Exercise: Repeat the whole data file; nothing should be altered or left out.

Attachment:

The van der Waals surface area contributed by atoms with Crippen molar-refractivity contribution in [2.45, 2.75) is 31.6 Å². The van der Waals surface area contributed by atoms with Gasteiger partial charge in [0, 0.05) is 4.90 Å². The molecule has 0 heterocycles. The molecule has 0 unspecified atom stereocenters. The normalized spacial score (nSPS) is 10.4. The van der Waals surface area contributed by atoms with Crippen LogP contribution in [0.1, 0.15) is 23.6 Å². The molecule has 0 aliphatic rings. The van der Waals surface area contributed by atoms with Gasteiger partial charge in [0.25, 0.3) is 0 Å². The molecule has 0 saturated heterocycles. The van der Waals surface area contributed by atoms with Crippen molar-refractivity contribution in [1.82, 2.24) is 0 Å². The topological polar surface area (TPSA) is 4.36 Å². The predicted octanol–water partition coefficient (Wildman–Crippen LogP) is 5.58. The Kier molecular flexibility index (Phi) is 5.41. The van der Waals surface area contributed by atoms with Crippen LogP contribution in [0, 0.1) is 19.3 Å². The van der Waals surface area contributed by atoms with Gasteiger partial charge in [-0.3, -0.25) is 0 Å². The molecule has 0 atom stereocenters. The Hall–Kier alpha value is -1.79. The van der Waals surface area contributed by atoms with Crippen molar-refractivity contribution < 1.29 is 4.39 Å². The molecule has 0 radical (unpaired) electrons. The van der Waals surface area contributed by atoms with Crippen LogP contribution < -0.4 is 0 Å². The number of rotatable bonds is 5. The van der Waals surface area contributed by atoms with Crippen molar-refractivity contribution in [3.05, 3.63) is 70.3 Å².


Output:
The van der Waals surface area contributed by atoms with Crippen molar-refractivity contribution in [2.45, 2.75) is 31.6 Å². The van der Waals surface area contributed by atoms with Gasteiger partial charge in [0, 0.05) is 4.90 Å². The molecule has 0 heterocycles. The molecule has 0 unspecified atom stereocenters. The normalized spacial score (nSPS) is 10.4. The van der Waals surface area contributed by atoms with Crippen LogP contribution in [0.1, 0.15) is 23.6 Å². The molecule has 0 aliphatic rings. The van der Waals surface area contributed by atoms with Gasteiger partial charge in [0.25, 0.3) is 0 Å². The molecule has 0 saturated heterocycles. The van der Waals surface area contributed by atoms with Crippen molar-refractivity contribution in [1.82, 2.24) is 0 Å². The topological polar surface area (TPSA) is 4.36 Å². The predicted octanol–water partition coefficient (Wildman–Crippen LogP) is 5.58. The Kier molecular flexibility index (Phi) is 5.41. The van der Waals surface area contributed by atoms with Crippen LogP contribution in [0, 0.1) is 19.3 Å². The van der Waals surface area contributed by atoms with Gasteiger partial charge in [-0.3, -0.25) is 0 Å². The molecule has 0 atom stereocenters. The Hall–Kier alpha value is -1.79. The van der Waals surface area contributed by atoms with Crippen molar-refractivity contribution < 1.29 is 4.39 Å². The molecule has 0 radical (unpaired) electrons. The van der Waals surface area contributed by atoms with Crippen LogP contribution < -0.4 is 0 Å². The number of rotatable bonds is 5. The van der Waals surface area contributed by atoms with Crippen molar-refractivity contribution in [3.05, 3.63) is 70.3 Å².